Will Hindle (1929-1987)

Saint Flournoy Lobos-Logos and the Eastern Europe Fetus Taxing Japan Brides in West Coast Places Sucking Alabama Air (1970)

Will "William Mayo" Hindle (December 29, 1929 – April 7, 1987) was an independent American filmmaker of personal visual 16mm movies.

From 1958 to 1976, he made ten 16 mm films. He employed complex rear-projection rephotography, slow motion, and subtle tinting techniques in his work. His movies have been widely praised for their astonishing cinematic techniques and deep personal feeling.[1]

He was born in Shreveport, Louisiana on December 29, 1929 and later attended Burbank High School, CA and Stanford University, Palo Alto CA.[2]

He served two tours as a Sergeant in the United States Army Air Force. During the first tour, he worked on the U.S. edition of the Stars & Stripes and was given his own cartoon feature. The second tour, he served as the Editor of the North African edition. In between military tours, Will was employed by Walt Disney Studios and was, at that time, the youngest animator to have ever worked for the company.[3]

Beginning in the late 1950s with Non-Catholicam and Pastorale d'Ete, he began crafting his uniquely beautiful cinematic motion pictures. He financed his personal work by making 150 short movies for CBS / Westinghouse which were all aired nationally on their PM West/PM East show.[4] His major accomplishments include Chinese Firedrill, Watersmith, 29: 'Merci, Merci', and Saint Flournoy Lobos-Logos and the Eastern Europe Fetus Taxing Japan Brides in West Coast Places Sucking Alabama Air.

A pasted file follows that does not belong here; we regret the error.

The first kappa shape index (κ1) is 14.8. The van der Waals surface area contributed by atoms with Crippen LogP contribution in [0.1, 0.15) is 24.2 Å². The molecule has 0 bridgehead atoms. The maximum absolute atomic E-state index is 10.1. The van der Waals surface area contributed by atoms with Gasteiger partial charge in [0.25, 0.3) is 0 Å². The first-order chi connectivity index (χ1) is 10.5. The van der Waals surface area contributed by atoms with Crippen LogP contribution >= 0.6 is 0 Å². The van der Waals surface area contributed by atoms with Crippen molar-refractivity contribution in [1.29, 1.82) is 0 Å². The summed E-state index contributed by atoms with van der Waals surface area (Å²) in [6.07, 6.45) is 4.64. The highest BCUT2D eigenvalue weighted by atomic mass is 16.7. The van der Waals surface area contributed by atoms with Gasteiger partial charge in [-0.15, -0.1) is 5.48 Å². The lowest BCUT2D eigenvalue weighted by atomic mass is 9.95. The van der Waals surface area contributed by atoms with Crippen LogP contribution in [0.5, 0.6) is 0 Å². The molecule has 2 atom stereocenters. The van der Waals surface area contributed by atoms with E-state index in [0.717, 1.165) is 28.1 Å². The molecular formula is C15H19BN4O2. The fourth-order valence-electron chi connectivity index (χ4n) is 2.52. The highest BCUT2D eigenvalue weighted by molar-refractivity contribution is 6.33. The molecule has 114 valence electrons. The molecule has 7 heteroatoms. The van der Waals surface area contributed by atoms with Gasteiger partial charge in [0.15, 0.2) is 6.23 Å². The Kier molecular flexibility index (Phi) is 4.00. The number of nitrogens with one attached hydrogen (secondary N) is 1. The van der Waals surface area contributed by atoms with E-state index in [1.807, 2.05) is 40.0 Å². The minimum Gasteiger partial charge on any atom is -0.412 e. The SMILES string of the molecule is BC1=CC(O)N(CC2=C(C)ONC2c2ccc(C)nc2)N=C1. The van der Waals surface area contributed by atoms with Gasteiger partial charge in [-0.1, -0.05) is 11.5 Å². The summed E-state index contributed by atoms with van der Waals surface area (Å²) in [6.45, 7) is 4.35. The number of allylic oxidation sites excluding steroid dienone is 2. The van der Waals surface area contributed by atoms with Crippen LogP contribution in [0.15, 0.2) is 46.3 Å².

Over a number of years, Will taught many workshops, gave lectures and was invited as a guest to seminars and conferences all over the United States and also abroad. After turning down numerous teaching position offers, he was then courted by the new University of South Florida in 1972. Their stated view of motion picture film as an art form and affirmations of the single author approach appealed to Will. He joined the faculty, teaching in Tampa until 1985.

During his lifetime, Will Hindle taught hundreds of students about the basics of film making, art, and about life, producing a number of strong prot'eg'ees, including college professors, film artists/moving media artists, documentarians, script writers and fiction writers, along with artists in many other mediums.[5]

His films won many prizes at festivals such as Ann Arbor, Kenyon and Kent State Festivals, San Francisco Int'l Film Festival, Barn Gallery in Maine, Foothill College Film Festival, and the American Film Festival in New York. He also received invitational tributes internationally from the Moscow Film Festival, Cannes Film Festival, and Canadian National Film Festival in Montreal. And for a time, 3 of his films were distributed by Time-Life.[6]